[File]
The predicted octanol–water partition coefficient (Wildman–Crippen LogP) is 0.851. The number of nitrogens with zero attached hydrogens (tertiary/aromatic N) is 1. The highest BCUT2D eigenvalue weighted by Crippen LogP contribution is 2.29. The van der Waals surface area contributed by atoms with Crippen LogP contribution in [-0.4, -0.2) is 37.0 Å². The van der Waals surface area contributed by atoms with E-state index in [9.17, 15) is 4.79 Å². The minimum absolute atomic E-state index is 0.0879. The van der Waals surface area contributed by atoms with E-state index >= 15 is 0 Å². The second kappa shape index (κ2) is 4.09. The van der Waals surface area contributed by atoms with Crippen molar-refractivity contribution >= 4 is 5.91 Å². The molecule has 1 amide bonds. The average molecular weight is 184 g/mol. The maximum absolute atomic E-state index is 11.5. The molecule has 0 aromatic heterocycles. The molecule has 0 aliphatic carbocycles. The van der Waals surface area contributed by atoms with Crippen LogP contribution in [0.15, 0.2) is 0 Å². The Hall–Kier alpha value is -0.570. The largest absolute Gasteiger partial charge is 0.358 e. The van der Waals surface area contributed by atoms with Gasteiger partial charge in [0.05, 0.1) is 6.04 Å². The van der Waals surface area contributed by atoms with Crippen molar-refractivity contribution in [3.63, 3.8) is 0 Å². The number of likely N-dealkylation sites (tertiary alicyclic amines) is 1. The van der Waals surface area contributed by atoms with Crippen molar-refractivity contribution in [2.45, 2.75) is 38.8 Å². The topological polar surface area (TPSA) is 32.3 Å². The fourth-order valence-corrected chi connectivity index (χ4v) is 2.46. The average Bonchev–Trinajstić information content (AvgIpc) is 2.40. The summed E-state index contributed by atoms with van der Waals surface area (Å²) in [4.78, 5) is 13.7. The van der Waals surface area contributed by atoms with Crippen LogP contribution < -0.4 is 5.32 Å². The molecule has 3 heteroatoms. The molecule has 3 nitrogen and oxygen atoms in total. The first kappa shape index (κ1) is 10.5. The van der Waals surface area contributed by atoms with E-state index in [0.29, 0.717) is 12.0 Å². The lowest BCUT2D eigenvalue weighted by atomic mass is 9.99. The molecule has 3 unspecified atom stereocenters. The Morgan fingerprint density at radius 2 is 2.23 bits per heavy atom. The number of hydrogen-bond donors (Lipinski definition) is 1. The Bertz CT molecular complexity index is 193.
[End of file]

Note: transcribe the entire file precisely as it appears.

The predicted octanol–water partition coefficient (Wildman–Crippen LogP) is 0.851. The number of nitrogens with zero attached hydrogens (tertiary/aromatic N) is 1. The highest BCUT2D eigenvalue weighted by Crippen LogP contribution is 2.29. The van der Waals surface area contributed by atoms with Crippen LogP contribution in [-0.4, -0.2) is 37.0 Å². The van der Waals surface area contributed by atoms with E-state index in [9.17, 15) is 4.79 Å². The minimum absolute atomic E-state index is 0.0879. The van der Waals surface area contributed by atoms with E-state index >= 15 is 0 Å². The second kappa shape index (κ2) is 4.09. The van der Waals surface area contributed by atoms with Crippen molar-refractivity contribution >= 4 is 5.91 Å². The molecule has 1 amide bonds. The average molecular weight is 184 g/mol. The maximum absolute atomic E-state index is 11.5. The molecule has 0 aromatic heterocycles. The molecule has 0 aliphatic carbocycles. The van der Waals surface area contributed by atoms with Crippen LogP contribution in [0.15, 0.2) is 0 Å². The Hall–Kier alpha value is -0.570. The largest absolute Gasteiger partial charge is 0.358 e. The van der Waals surface area contributed by atoms with Gasteiger partial charge in [0.05, 0.1) is 6.04 Å². The van der Waals surface area contributed by atoms with Crippen molar-refractivity contribution in [3.63, 3.8) is 0 Å². The number of likely N-dealkylation sites (tertiary alicyclic amines) is 1. The van der Waals surface area contributed by atoms with Crippen molar-refractivity contribution in [2.45, 2.75) is 38.8 Å². The topological polar surface area (TPSA) is 32.3 Å². The fourth-order valence-corrected chi connectivity index (χ4v) is 2.46. The average Bonchev–Trinajstić information content (AvgIpc) is 2.40. The summed E-state index contributed by atoms with van der Waals surface area (Å²) in [4.78, 5) is 13.7. The van der Waals surface area contributed by atoms with Crippen LogP contribution < -0.4 is 5.32 Å². The molecule has 3 heteroatoms. The molecule has 3 nitrogen and oxygen atoms in total. The first kappa shape index (κ1) is 10.5. The van der Waals surface area contributed by atoms with E-state index in [0.29, 0.717) is 12.0 Å². The lowest BCUT2D eigenvalue weighted by atomic mass is 9.99. The molecule has 3 unspecified atom stereocenters. The Morgan fingerprint density at radius 2 is 2.23 bits per heavy atom. The number of hydrogen-bond donors (Lipinski definition) is 1. The Bertz CT molecular complexity index is 193.